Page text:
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Practical Ideas to Stimulate Figure - Ground Skills - September 2009

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Practical Ideas to Stimulate Figure, Ground Skills

By: Melanie Lambert OTR/L

I can't find it!

“I can't find it!” the child cries in frustration.
“Look carefully. It is right under your nose.” you respond.

This scenario may sound familiar if you have ever worked with a child who has difficulties with Figure Ground perception. Our environment constantly bombards us with a wealth of visual information. The ability to screen out irrelevant visual material in order to concentrate on the important stimulus is a key skill for any child to remain attentive and organized within the classroom situation. A simple instruction such as “Find the teddy bear in the toy box” or “Look for a picture of a house in your book” can be quite overwhelming for a child who struggles with this aspect of visual perception.

Children with Figure Ground weaknesses may have difficulty learning when there are too many words or images on the the pages they must look at. They may seem inattentive and unable to keep their place when reading or completing number work. Scanning from one word to the next in a smooth manner will be challenging. Difficulties may also be experienced in drawing a straight line between boundaries, completing a maze, looking up places on a map or looking up words in a dictionary. They may be slow in copying from the board, constantly loose their place or omit certain sections. Understanding pictures may be confusing because they can't differentiate the outlines from the background.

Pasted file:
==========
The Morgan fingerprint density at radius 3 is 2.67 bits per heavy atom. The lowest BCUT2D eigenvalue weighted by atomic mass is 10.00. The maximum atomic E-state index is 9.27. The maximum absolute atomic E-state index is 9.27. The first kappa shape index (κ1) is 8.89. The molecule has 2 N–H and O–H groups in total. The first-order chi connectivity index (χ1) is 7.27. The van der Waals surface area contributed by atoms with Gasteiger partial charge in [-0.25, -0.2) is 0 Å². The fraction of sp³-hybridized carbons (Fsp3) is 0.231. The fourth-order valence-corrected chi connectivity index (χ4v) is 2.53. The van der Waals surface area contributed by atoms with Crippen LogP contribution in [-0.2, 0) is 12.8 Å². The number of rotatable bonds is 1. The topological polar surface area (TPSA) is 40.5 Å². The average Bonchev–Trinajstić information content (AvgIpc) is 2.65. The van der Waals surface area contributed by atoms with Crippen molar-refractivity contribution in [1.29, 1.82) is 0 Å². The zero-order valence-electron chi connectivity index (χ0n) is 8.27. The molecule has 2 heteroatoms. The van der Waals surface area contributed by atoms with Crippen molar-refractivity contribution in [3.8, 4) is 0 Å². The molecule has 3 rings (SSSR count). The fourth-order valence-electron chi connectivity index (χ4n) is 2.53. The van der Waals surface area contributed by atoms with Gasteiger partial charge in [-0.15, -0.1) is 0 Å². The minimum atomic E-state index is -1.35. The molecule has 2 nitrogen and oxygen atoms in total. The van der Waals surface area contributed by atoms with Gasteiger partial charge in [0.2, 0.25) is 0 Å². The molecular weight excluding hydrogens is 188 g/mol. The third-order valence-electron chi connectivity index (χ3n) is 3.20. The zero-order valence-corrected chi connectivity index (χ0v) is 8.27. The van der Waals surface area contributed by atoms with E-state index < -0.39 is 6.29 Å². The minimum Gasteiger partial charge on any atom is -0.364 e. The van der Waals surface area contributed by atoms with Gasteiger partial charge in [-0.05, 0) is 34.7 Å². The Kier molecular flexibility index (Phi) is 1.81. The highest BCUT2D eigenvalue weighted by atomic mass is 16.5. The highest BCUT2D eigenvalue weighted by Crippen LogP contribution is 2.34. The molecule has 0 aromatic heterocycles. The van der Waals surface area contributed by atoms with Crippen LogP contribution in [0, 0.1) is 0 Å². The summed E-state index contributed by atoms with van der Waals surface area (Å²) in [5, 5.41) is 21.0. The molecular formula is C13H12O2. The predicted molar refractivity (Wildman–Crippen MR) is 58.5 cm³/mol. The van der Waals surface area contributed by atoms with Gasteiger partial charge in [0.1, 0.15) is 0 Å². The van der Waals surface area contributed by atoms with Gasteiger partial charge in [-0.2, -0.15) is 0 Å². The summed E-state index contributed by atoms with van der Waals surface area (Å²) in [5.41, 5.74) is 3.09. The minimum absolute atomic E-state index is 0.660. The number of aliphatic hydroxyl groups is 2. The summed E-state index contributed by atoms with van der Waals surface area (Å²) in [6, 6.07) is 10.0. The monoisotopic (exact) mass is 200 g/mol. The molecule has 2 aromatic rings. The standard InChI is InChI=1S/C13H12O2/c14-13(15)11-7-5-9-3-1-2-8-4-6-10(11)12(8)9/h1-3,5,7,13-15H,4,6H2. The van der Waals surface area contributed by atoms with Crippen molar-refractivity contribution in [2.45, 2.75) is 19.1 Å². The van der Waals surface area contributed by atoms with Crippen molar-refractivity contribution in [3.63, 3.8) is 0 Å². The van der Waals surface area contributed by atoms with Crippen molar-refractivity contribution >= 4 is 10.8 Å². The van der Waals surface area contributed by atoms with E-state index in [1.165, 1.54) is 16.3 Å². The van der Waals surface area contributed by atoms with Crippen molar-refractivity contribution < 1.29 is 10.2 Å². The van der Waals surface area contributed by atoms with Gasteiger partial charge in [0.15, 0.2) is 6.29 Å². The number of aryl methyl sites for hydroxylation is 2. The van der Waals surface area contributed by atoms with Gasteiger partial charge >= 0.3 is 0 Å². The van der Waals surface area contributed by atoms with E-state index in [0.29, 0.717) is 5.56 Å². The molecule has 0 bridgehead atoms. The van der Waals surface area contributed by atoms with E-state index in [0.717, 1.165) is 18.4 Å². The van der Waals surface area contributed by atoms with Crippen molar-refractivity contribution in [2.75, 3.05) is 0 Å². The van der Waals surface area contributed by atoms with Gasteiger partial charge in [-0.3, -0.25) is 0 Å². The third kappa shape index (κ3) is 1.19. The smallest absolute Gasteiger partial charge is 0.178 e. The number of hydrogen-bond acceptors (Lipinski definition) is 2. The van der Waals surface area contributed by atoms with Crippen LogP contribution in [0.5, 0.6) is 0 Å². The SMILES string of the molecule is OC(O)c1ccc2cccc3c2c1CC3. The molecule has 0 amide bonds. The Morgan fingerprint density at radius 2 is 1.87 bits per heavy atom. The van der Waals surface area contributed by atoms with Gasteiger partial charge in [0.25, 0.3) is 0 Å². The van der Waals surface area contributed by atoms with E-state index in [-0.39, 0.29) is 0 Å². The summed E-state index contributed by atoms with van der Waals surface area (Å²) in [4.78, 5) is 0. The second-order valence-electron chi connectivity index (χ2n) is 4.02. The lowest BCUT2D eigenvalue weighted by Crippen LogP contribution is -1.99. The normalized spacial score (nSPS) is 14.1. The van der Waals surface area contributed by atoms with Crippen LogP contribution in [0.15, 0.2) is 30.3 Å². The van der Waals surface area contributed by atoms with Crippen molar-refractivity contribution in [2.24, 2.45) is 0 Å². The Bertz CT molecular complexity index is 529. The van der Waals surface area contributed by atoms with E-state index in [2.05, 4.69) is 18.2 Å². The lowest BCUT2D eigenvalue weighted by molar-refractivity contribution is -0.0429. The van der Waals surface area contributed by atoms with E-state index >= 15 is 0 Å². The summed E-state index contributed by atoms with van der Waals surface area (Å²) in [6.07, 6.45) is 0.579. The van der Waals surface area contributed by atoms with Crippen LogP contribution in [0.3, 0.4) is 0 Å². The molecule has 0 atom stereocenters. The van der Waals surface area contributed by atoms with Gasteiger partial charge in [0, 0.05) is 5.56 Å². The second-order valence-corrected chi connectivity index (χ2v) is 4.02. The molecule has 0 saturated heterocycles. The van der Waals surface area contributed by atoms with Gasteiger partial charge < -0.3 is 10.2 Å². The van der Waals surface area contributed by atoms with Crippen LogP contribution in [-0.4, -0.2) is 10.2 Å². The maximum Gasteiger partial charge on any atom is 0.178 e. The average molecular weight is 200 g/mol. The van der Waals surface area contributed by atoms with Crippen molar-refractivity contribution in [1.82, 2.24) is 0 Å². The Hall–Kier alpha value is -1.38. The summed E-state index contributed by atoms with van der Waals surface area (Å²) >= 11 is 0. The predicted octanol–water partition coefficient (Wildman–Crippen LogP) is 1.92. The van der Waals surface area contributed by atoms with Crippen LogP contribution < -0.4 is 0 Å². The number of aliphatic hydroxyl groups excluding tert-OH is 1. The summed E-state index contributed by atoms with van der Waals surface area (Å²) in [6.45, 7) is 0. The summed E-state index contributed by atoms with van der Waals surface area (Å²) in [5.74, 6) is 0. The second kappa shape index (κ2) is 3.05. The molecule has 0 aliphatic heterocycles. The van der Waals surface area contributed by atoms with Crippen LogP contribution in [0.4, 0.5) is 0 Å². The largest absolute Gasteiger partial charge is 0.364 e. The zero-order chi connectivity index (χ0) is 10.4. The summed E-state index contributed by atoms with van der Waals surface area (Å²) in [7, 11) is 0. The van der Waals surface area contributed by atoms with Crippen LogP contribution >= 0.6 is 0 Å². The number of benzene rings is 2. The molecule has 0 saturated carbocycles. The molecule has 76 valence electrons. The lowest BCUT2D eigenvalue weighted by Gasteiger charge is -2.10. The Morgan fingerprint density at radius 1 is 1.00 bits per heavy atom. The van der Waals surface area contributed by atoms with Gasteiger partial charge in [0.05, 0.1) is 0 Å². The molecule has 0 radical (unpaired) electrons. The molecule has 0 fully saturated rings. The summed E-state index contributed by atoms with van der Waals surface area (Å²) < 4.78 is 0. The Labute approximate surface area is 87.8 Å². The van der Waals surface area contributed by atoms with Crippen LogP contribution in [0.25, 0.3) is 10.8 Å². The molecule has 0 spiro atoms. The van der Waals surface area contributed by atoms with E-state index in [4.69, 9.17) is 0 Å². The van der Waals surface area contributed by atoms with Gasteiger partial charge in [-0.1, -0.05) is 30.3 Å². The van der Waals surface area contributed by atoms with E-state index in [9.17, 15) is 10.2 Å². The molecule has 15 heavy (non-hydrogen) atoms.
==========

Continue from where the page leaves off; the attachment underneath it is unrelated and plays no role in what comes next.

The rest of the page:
Here are some practical ideas to help stimulate the development of Figure Ground skills as well as tips that can be used in the classroom.

Tips for the classroom:

  1. Reduce visual stimuli:
    • Place the child with severe Figure Ground problems in the front row or in a designated work area with minimal visual distractions. If he is sitting at the back of the classroom, he may be distracted by the amount of stimuli he sees.
    • Encourage the child to keep a tidy and uncluttered desk.
    • Avoid too much detail on classroom walls. Use only relevant pictures or aids.
    • When reading, use a book marker below the sentence that is being read.
    • Minimize the information presented on worksheets and enlarge worksheets to ease focus demands.
    • Remove irrelevant information from the board if child is copying off it. Limit the amount of copying from the board.
    • Use a cut out window to show one problem/question at a time.
  2. Increase visual interest in the relevant material:
    • When projecting work on the white board, use different colors for each line, use large print and have points clearly numbered.
    • Underline sentences in different colors when copying work.
    • Use highlighter pens to emphasize important facts.
    • Highlight the outlines of pictures that need to be colored in or cut out.
    • Use different colors in map work to indicate various cities or towns instead of symbols.
    • Use different colors to indicate different mathematical symbols.